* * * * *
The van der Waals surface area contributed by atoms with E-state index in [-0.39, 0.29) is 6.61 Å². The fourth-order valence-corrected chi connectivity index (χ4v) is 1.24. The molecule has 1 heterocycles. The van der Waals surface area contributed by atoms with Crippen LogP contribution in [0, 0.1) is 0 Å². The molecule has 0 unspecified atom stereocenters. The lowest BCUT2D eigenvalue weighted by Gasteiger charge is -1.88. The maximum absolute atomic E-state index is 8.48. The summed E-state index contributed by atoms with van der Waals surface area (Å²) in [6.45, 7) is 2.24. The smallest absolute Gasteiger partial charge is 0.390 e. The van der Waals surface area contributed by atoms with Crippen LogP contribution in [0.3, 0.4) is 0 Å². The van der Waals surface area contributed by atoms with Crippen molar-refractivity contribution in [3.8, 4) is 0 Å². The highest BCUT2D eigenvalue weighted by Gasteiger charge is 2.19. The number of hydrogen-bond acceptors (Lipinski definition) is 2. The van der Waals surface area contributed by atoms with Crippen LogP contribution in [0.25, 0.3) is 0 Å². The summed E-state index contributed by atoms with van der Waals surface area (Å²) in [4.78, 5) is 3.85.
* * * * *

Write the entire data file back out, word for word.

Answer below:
The van der Waals surface area contributed by atoms with E-state index in [-0.39, 0.29) is 6.61 Å². The fourth-order valence-corrected chi connectivity index (χ4v) is 1.24. The molecule has 1 heterocycles. The van der Waals surface area contributed by atoms with Crippen LogP contribution in [0, 0.1) is 0 Å². The molecule has 0 unspecified atom stereocenters. The lowest BCUT2D eigenvalue weighted by Gasteiger charge is -1.88. The maximum absolute atomic E-state index is 8.48. The summed E-state index contributed by atoms with van der Waals surface area (Å²) in [6.45, 7) is 2.24. The smallest absolute Gasteiger partial charge is 0.390 e. The van der Waals surface area contributed by atoms with Crippen LogP contribution in [0.3, 0.4) is 0 Å². The van der Waals surface area contributed by atoms with Crippen molar-refractivity contribution in [3.8, 4) is 0 Å². The highest BCUT2D eigenvalue weighted by Gasteiger charge is 2.19. The number of hydrogen-bond acceptors (Lipinski definition) is 2. The van der Waals surface area contributed by atoms with Crippen LogP contribution in [0.25, 0.3) is 0 Å². The summed E-state index contributed by atoms with van der Waals surface area (Å²) in [4.78, 5) is 3.85.